The Initiative (Starve The Negative Until It Dies) Pt. 2

initiative 2(Continued from Tuesday)

The Initiative was going to work this time, I decided. The organization was small, the mission statement clear (and don’t get me started on the drama and trauma caused by lack of a clear mission statement in the workplace), and the work worth doing, the cause worth believing in. I looked around the table and told my colleagues, “together, we represent thirty-five percent of the office. If we want to make changes, we have the numbers to support them.” We all looked at each other, realizing suddenly that we did indeed represent a rather critical mass, and in that moment I felt a flicker of hope that maybe things could be different. I asked the group if we could agree that we had defined the problems at work down to the tiniest nuance, and that process had become its own problem. Yes. I asked the group if they wanted to try an experiment with me to see if we could influence others in the office with the hope of changing the culture. Yes. I laid out my simple plan: keep it positive, don’t feed the negative, keep it on the level.

Keeping it positive would mean meeting each colleague each day, in each interaction with a smile, a hello, a friendly word. Each. Colleague. Even the ones we all kind of hated for their bad behavior. Even the ones who refused to make eye contact or answer. It meant doing small, good behaviors repeatedly. Good morning! Have a good night! Holding the door. Keeping it positive meant light conversation, sharing stories with each other about the great work we were doing in the community, complimenting and thanking each other, and publicly recognizing good behavior. For example, when a difficult colleague did a small helpful thing that impacted me, I wrote an office recognition and appreciation note, which were read at the weekly all-staff meeting.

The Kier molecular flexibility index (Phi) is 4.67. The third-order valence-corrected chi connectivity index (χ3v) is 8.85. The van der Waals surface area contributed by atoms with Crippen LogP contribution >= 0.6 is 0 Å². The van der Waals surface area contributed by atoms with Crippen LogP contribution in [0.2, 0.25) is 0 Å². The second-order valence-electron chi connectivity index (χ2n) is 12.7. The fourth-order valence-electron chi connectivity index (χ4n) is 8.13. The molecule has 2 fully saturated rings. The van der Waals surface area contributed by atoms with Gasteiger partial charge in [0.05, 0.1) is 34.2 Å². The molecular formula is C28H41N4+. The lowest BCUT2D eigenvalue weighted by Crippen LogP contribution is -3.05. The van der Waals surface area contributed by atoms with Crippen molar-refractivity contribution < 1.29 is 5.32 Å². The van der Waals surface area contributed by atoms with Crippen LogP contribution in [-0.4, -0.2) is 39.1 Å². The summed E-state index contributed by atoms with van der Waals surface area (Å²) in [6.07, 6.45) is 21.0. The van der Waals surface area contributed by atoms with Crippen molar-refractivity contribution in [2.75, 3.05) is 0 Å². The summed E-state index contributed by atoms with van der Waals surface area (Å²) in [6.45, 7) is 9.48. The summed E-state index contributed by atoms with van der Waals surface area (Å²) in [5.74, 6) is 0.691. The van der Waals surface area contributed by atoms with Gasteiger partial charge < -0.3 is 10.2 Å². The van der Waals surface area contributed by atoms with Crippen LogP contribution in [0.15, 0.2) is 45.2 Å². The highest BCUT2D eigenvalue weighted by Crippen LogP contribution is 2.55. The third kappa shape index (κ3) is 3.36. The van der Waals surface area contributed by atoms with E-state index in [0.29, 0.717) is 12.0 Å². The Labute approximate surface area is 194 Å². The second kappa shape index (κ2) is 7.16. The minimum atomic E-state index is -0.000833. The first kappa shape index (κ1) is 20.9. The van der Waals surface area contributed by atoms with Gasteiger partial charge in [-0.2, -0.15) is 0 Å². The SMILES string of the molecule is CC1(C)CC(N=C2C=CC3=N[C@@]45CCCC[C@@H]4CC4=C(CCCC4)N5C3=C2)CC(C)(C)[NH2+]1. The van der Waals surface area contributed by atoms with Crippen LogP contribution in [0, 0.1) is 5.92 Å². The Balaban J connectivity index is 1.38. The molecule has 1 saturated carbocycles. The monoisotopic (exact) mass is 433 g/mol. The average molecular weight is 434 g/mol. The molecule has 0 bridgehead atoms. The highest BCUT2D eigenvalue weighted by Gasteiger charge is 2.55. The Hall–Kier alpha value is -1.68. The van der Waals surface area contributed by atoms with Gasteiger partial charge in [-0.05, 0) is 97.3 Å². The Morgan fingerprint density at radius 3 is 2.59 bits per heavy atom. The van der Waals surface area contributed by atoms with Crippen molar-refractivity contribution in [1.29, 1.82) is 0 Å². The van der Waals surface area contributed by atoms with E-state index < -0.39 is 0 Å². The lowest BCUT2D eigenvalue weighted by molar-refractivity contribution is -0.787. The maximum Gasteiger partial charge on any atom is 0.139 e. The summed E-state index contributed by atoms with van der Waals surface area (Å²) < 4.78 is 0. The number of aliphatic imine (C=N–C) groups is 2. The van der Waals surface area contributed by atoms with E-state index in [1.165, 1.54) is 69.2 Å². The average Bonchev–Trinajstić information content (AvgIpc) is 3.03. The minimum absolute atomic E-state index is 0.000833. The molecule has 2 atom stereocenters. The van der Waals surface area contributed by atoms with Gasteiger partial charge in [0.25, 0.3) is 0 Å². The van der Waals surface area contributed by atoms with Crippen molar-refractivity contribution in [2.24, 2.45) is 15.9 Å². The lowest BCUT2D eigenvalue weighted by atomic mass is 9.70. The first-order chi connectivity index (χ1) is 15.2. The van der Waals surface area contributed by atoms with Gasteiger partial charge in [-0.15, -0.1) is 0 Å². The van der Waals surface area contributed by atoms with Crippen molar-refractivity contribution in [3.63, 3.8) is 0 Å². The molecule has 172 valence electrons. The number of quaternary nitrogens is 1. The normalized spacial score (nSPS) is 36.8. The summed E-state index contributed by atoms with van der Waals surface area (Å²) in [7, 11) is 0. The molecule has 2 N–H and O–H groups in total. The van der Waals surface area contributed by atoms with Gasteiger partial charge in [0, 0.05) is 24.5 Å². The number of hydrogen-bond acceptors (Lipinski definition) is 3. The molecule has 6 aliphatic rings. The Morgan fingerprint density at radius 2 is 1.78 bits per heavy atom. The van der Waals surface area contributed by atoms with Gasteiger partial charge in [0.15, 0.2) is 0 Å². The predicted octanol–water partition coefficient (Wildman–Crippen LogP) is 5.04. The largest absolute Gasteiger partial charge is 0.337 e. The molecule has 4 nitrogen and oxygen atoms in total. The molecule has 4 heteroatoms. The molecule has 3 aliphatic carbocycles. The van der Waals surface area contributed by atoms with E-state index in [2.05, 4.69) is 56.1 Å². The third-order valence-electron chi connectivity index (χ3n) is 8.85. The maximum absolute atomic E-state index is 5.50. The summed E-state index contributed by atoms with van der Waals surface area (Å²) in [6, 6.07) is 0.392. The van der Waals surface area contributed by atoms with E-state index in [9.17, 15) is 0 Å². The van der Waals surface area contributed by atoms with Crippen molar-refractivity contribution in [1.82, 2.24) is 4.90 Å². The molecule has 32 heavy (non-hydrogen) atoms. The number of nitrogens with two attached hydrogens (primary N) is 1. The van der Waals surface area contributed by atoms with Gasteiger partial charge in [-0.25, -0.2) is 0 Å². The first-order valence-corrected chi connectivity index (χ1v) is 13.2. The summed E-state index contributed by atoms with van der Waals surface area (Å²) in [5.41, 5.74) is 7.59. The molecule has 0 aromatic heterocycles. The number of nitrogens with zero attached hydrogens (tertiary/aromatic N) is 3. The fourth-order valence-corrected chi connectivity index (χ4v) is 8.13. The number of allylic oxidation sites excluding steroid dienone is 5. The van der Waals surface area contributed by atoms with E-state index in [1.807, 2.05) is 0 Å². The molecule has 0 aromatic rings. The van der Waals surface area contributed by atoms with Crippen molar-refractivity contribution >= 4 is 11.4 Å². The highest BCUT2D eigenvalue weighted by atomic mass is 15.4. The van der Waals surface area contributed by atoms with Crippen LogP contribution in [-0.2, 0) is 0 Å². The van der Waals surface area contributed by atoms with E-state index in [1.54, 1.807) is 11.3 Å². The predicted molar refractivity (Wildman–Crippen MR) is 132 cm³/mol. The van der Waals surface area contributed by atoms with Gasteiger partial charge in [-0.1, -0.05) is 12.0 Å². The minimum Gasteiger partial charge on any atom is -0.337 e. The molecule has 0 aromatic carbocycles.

Don’t feed the negative had to be practiced in order to be maintained. We committed to walking away from negative conversations, keeping our comments productive and challenging negativity with proposed solutions. We promised to call each other out if we witnessed each other slipping back into old habits, and vowed not to have gossip sessions. We all bought into the idea that if none of us fed into the negative energy, it would eventually starve. But that meant we were all responsible for not poisoning the vibe, and had to watch ourselves closely. When in doubt, or when faced with an out-of-hand situation, we agreed to focus on maintaining a standard of excellence in our individual work products, and to simply tunnel into our workloads if the social going got tough.